So, I’m also not really a math teacher this year…

I’m taking a year off from teaching the high schoolers to work with the teachers.  I’m really excited to visit different schools, students, and contexts as I support Boston Teacher Residency Graduates.  For the past week, I’ve been working with people to get their classrooms up and running.  I’ve been giving the same advice a lot, so I thought I’d consolidate it.

1) Keep it simple.  Better to do fewer things more in depth/well than be scattered.  If you have shortened periods, don’t try to cram things in.  As my boss put it, students will remember the “how” more than the “what.”

2) Don’t forget the “how”!  Especially at the beginning of the year, it’s important to outline expectations for how things get done.  Make sure you know how you want everything done and can explain it concisely.

3) What’s the purpose?  Backwards plan even “Unit 0.”  Know exactly why you are doing each activity.  Tell students why and how what they’re doing connects to the course.

4) Be positive and enforce your expectations.  Do it.  From Minute 0.

Happy first day of school, BPS teachers!

What’s the Purpose?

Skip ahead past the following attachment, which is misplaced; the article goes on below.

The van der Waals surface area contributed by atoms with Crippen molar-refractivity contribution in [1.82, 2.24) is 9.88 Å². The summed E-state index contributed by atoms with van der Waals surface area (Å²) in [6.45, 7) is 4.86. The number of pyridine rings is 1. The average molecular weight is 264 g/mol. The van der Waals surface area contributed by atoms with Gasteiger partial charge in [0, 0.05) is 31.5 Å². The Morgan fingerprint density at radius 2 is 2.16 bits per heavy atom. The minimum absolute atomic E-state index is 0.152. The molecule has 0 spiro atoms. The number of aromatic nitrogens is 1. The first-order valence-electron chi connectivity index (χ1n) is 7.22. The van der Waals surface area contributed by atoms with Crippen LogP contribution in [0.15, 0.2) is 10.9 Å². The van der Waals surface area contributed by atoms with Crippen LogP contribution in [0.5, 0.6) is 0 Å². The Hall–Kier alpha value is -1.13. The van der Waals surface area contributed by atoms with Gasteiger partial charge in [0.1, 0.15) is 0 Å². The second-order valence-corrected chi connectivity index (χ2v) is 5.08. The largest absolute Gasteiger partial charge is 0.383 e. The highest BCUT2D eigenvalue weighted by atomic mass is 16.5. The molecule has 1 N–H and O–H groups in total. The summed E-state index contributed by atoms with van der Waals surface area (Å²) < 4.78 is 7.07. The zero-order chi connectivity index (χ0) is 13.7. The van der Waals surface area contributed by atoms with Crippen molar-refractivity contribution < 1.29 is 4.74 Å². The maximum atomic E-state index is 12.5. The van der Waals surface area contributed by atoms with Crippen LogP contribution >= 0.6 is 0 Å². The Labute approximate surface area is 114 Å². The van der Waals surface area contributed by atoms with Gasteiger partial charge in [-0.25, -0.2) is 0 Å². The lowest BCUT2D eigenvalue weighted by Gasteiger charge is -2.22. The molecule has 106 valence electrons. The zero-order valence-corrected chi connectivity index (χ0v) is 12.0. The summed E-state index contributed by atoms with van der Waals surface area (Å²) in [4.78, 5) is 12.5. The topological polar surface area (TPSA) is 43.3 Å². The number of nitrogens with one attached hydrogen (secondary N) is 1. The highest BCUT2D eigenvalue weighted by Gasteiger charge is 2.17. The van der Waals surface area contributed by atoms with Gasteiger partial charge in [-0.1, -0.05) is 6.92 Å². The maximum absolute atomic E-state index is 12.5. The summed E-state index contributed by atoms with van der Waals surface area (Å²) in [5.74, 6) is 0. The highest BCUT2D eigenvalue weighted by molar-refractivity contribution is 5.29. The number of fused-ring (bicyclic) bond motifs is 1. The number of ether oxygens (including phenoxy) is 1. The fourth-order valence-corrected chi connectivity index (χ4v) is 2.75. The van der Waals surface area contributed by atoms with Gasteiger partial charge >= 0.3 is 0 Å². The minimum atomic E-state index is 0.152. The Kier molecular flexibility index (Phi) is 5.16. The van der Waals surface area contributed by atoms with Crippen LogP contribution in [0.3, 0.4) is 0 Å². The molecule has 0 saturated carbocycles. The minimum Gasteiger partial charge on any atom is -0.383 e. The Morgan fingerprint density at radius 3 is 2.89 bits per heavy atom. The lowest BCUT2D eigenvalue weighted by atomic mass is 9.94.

Awhile back, Dan Meyers posted about how a teacher’s stance about why we study math will strongly affect the classroom s/he creates. In particular, he talks about the different classrooms that will come from a stance of students will be interested if they see that this math is useful for a job versus this math is fascinating and cool and makes me have questions. (Read his post; he says it better.)

Cool.

I’ve been thinking about this a lot. I’ve spent time during my professional life feeling compelled by each stance. Now, I believe both have their place. But in particular, I’m excited about talking to students about this!

If I were to break up the math that happens in my version of Algebra 1, I would put it in 4 categories.

1) Math is fascinating/fun (ex. Eric the Sheep).

2) Math is useful, in two fairly distinct categories.

  • It can model what we do in real life in a way that’s illuminating even if you wouldn’t actually “do this” (ex. modeling real life linear functions in a variety of ways)
  • This is how people actually use math in their jobs (ex. exhibition)

3) The Geometry teachers will have my head if I don’t teach you this (ex. solving one-variable equations with lots of steps).

I plan to discuss these categories with students and then share with them what math we’re doing and why. I think owning the purpose will aid student buy-in a lot. I can say things like, “We’re going to model guitar lessons using math. You probably wouldn’t actually do this in real life, but let’s see what you notice because it might make some things clear.”  Or, “This is how social scientists actually use the math we’ve been learning.” Or, “This has absolutely no real life applications except problem solving is good for your brains and this is cool.” Or, “Yup, we’re going to learn a content skill right now and practice it. It’s going to get algorithmic for a minute, but here’s why this thing is so important to have down, and I promise I’ll only do this to you occasionally.”

SL